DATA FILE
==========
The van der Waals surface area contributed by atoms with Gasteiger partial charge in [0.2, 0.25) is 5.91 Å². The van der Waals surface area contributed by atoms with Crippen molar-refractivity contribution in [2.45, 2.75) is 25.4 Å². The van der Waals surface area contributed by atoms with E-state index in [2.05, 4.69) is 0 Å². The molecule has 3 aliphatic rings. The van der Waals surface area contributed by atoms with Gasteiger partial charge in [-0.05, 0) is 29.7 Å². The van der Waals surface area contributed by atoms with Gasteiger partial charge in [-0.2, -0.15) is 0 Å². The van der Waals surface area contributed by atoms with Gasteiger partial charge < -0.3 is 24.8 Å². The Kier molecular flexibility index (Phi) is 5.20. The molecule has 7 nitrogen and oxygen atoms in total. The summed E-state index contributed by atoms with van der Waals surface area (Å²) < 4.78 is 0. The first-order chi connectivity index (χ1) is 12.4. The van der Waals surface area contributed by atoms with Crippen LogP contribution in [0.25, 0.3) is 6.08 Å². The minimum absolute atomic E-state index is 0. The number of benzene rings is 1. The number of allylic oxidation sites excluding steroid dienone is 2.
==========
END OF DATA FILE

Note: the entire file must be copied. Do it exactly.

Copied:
The van der Waals surface area contributed by atoms with Gasteiger partial charge in [0.2, 0.25) is 5.91 Å². The van der Waals surface area contributed by atoms with Crippen molar-refractivity contribution in [2.45, 2.75) is 25.4 Å². The van der Waals surface area contributed by atoms with E-state index in [2.05, 4.69) is 0 Å². The molecule has 3 aliphatic rings. The van der Waals surface area contributed by atoms with Gasteiger partial charge in [-0.05, 0) is 29.7 Å². The van der Waals surface area contributed by atoms with Gasteiger partial charge in [-0.2, -0.15) is 0 Å². The van der Waals surface area contributed by atoms with Gasteiger partial charge < -0.3 is 24.8 Å². The Kier molecular flexibility index (Phi) is 5.20. The molecule has 7 nitrogen and oxygen atoms in total. The summed E-state index contributed by atoms with van der Waals surface area (Å²) < 4.78 is 0. The first-order chi connectivity index (χ1) is 12.4. The van der Waals surface area contributed by atoms with Crippen LogP contribution in [0.25, 0.3) is 6.08 Å². The minimum absolute atomic E-state index is 0. The number of benzene rings is 1. The number of allylic oxidation sites excluding steroid dienone is 2.